“When people with disabilities and their families are included in their local communities, isolation and ignorance disappear. Everyone starts seeing the person and not the disability.”

                                                                                                                                                                          Sue Dymond, CEO of iDareU.

People with disabilities, their families and carers, often feel isolated within their wider communities. In fact, 32% of people with a disability avoid social situations such as work, school, visiting friends or going to a restaurant.*

iDareU is a not-for-profit organisation dedicated to improving the lives of people with a disability, and their carers. 

The drive and passion of iDareU’s CEO, Sue Dymond, stemmed from her first-hand experience as a mother to a daughter with Down Syndrome. Her insights into disability have given her an extensive knowledge and understanding of what help is needed. Sue believes that “natural inclusion is vital for communities to be vibrant, diverse and tolerant." 

We’re in this together

Through informative workshops and events, iDareU aims to empower people with disabilities, as well as their families and carers. iDareU recognises that effective communication between service providers, businesses, communities and people with disabilities, creates awareness and understanding, thereby encouraging unity and a sense of belonging.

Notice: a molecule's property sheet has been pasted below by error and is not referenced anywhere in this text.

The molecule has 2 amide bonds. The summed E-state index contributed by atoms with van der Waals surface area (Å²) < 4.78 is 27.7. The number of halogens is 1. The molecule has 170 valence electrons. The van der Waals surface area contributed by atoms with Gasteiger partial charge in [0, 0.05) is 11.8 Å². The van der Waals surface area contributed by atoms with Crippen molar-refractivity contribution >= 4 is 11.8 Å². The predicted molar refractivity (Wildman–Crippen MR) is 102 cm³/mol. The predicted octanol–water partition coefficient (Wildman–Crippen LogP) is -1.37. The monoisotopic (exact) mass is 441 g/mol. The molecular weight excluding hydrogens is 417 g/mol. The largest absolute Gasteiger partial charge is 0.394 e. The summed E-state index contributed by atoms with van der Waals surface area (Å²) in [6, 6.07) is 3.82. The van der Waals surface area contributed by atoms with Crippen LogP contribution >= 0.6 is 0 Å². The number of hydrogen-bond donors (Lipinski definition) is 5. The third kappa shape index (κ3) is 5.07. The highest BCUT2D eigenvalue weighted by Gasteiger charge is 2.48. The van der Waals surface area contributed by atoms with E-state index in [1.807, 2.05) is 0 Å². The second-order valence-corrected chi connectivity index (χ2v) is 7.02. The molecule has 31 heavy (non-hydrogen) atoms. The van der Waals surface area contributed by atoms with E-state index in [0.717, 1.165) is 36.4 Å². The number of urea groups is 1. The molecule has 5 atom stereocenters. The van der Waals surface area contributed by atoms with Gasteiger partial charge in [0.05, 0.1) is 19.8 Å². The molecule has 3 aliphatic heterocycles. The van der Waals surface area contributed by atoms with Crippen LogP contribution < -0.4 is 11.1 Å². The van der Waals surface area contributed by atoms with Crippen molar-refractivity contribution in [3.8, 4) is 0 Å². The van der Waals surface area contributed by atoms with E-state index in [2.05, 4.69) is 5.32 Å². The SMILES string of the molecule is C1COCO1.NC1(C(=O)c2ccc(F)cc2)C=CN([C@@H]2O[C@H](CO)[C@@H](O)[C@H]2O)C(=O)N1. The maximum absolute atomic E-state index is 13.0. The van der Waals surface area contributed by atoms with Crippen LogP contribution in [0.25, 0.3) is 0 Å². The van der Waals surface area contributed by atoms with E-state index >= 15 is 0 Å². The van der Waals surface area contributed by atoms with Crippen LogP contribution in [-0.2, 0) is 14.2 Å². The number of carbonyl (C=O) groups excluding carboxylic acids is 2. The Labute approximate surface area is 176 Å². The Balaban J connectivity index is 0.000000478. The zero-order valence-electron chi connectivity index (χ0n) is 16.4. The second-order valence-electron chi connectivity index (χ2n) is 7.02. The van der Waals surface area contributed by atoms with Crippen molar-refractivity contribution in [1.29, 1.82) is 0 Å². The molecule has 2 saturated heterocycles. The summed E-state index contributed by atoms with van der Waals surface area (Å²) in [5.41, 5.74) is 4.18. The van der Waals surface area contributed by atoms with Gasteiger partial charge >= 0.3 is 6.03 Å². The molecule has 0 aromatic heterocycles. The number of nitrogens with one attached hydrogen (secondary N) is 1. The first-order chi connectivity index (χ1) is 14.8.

Their unique peer-to-peer training sessions also provide information on issues around the National Disability Insurance Scheme (NDIS). iDareU assists families and carers to take control and exercise choice in the management of their individual NDIS funding arrangements.

Our Community Program is supporting iDareU to deliver workshops for families, as well as expand their education workshops to assist business owners and local groups become disability-friendly and create a naturally inclusive community.

Update - December 2018

So far, iDareU has successfully delivered two family workshops, one in Croydon and the other in Ringwood. Both workshops were well received, with over 8o% of participants rating the knowledge of the presenter, interaction among participants and opportunity to ask questions, as “excellent”. Sharing experiences, access to high quality information, and finding out new ways to connect to the community were key take-outs from these sessions. 

The project is progressing well, with community workshops in Knox and Mornington scheduled for early 2019. Short onsite sessions with individual food court traders at Eastland are also being planned. These sessions will provide practical tips and strategies for the traders to become more disability-friendly. 

iDareU have also teamed up with a community inclusion consultant, who has a physical and language disability. This way, the community groups can hear directly from someone with a disability which allows for greater understanding. 

iDareU is working hard to help families, local traders and community organisations learn about disability and ways to create a more inclusive society for people with disabilities. We look forward to hearing more from them soon. 

*Australian Bureau of Statistics, Disability, Ageing and Carers, Australia: Summary of Findings, 2015 (cat. no. 4430.0),, viewed 17 September 2018. 

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